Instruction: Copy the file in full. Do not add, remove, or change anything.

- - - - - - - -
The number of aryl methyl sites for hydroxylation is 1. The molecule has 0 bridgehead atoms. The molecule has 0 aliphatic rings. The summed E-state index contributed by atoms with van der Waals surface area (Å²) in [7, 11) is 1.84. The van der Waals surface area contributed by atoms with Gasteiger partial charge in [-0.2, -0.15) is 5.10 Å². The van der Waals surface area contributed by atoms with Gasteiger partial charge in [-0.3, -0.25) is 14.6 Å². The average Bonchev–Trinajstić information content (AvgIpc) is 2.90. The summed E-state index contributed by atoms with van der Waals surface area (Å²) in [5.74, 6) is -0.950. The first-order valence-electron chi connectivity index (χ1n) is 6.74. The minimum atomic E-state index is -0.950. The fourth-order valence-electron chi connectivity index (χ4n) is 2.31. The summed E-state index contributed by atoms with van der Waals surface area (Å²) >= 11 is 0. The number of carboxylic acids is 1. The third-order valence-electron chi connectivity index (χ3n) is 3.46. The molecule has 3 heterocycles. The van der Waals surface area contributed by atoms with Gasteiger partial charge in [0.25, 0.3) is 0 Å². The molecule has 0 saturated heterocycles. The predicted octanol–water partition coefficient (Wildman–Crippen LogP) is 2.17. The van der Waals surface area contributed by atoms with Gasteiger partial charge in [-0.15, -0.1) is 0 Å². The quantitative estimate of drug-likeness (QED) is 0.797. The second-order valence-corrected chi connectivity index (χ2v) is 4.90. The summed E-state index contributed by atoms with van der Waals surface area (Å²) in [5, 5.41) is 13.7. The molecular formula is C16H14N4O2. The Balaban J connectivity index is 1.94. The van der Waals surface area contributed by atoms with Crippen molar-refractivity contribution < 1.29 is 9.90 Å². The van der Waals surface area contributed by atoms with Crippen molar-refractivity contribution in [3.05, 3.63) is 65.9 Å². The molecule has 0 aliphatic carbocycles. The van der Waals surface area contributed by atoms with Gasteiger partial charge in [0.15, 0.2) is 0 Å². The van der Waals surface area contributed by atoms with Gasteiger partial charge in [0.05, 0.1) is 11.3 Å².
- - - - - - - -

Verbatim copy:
The number of aryl methyl sites for hydroxylation is 1. The molecule has 0 bridgehead atoms. The molecule has 0 aliphatic rings. The summed E-state index contributed by atoms with van der Waals surface area (Å²) in [7, 11) is 1.84. The van der Waals surface area contributed by atoms with Gasteiger partial charge in [-0.2, -0.15) is 5.10 Å². The van der Waals surface area contributed by atoms with Gasteiger partial charge in [-0.3, -0.25) is 14.6 Å². The average Bonchev–Trinajstić information content (AvgIpc) is 2.90. The summed E-state index contributed by atoms with van der Waals surface area (Å²) in [5.74, 6) is -0.950. The first-order valence-electron chi connectivity index (χ1n) is 6.74. The minimum atomic E-state index is -0.950. The fourth-order valence-electron chi connectivity index (χ4n) is 2.31. The summed E-state index contributed by atoms with van der Waals surface area (Å²) >= 11 is 0. The number of carboxylic acids is 1. The third-order valence-electron chi connectivity index (χ3n) is 3.46. The molecule has 3 heterocycles. The van der Waals surface area contributed by atoms with Gasteiger partial charge in [0.25, 0.3) is 0 Å². The molecule has 0 saturated heterocycles. The predicted octanol–water partition coefficient (Wildman–Crippen LogP) is 2.17. The van der Waals surface area contributed by atoms with Gasteiger partial charge in [-0.15, -0.1) is 0 Å². The quantitative estimate of drug-likeness (QED) is 0.797. The second-order valence-corrected chi connectivity index (χ2v) is 4.90. The summed E-state index contributed by atoms with van der Waals surface area (Å²) in [5, 5.41) is 13.7. The molecular formula is C16H14N4O2. The Balaban J connectivity index is 1.94. The van der Waals surface area contributed by atoms with Crippen molar-refractivity contribution < 1.29 is 9.90 Å². The van der Waals surface area contributed by atoms with Crippen molar-refractivity contribution in [3.05, 3.63) is 65.9 Å². The molecule has 0 aliphatic carbocycles. The van der Waals surface area contributed by atoms with Gasteiger partial charge in [0.15, 0.2) is 0 Å². The van der Waals surface area contributed by atoms with Gasteiger partial charge in [0.05, 0.1) is 11.3 Å².